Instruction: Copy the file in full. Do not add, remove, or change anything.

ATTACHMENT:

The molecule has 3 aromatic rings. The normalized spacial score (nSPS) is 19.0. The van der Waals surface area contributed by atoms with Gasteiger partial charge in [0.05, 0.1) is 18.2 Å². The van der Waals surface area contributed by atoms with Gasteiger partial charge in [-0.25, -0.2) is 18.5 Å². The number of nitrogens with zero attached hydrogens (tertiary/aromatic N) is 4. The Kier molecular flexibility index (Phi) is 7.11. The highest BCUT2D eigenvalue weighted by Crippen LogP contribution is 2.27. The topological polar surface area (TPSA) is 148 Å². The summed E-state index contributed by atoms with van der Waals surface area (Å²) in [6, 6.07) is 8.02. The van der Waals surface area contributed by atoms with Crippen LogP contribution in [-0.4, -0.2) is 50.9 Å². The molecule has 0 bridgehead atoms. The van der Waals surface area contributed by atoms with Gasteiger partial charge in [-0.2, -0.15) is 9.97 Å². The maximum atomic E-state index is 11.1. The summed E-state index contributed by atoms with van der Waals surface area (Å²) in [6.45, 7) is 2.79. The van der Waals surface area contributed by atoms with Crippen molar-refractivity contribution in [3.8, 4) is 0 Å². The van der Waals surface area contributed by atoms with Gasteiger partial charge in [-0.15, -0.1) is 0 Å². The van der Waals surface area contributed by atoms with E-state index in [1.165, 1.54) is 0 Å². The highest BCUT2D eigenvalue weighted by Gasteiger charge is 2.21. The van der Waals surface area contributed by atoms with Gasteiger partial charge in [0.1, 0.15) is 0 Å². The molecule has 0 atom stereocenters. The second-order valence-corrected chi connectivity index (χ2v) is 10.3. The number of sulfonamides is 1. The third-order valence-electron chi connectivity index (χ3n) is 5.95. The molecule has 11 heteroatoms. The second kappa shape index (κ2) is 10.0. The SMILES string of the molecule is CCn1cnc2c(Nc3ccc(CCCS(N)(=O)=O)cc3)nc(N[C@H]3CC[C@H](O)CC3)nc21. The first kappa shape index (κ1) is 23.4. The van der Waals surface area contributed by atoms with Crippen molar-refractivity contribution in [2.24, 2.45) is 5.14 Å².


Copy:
The molecule has 3 aromatic rings. The normalized spacial score (nSPS) is 19.0. The van der Waals surface area contributed by atoms with Gasteiger partial charge in [0.05, 0.1) is 18.2 Å². The van der Waals surface area contributed by atoms with Gasteiger partial charge in [-0.25, -0.2) is 18.5 Å². The number of nitrogens with zero attached hydrogens (tertiary/aromatic N) is 4. The Kier molecular flexibility index (Phi) is 7.11. The highest BCUT2D eigenvalue weighted by Crippen LogP contribution is 2.27. The topological polar surface area (TPSA) is 148 Å². The summed E-state index contributed by atoms with van der Waals surface area (Å²) in [6, 6.07) is 8.02. The van der Waals surface area contributed by atoms with Crippen LogP contribution in [-0.4, -0.2) is 50.9 Å². The molecule has 0 bridgehead atoms. The van der Waals surface area contributed by atoms with Gasteiger partial charge in [-0.2, -0.15) is 9.97 Å². The maximum atomic E-state index is 11.1. The summed E-state index contributed by atoms with van der Waals surface area (Å²) in [6.45, 7) is 2.79. The van der Waals surface area contributed by atoms with Crippen molar-refractivity contribution in [3.8, 4) is 0 Å². The van der Waals surface area contributed by atoms with Gasteiger partial charge in [-0.15, -0.1) is 0 Å². The van der Waals surface area contributed by atoms with E-state index in [1.165, 1.54) is 0 Å². The highest BCUT2D eigenvalue weighted by Gasteiger charge is 2.21. The van der Waals surface area contributed by atoms with Gasteiger partial charge in [0.1, 0.15) is 0 Å². The molecule has 0 atom stereocenters. The second-order valence-corrected chi connectivity index (χ2v) is 10.3. The number of sulfonamides is 1. The third-order valence-electron chi connectivity index (χ3n) is 5.95. The molecule has 11 heteroatoms. The second kappa shape index (κ2) is 10.0. The SMILES string of the molecule is CCn1cnc2c(Nc3ccc(CCCS(N)(=O)=O)cc3)nc(N[C@H]3CC[C@H](O)CC3)nc21. The first kappa shape index (κ1) is 23.4. The van der Waals surface area contributed by atoms with Crippen molar-refractivity contribution in [2.24, 2.45) is 5.14 Å².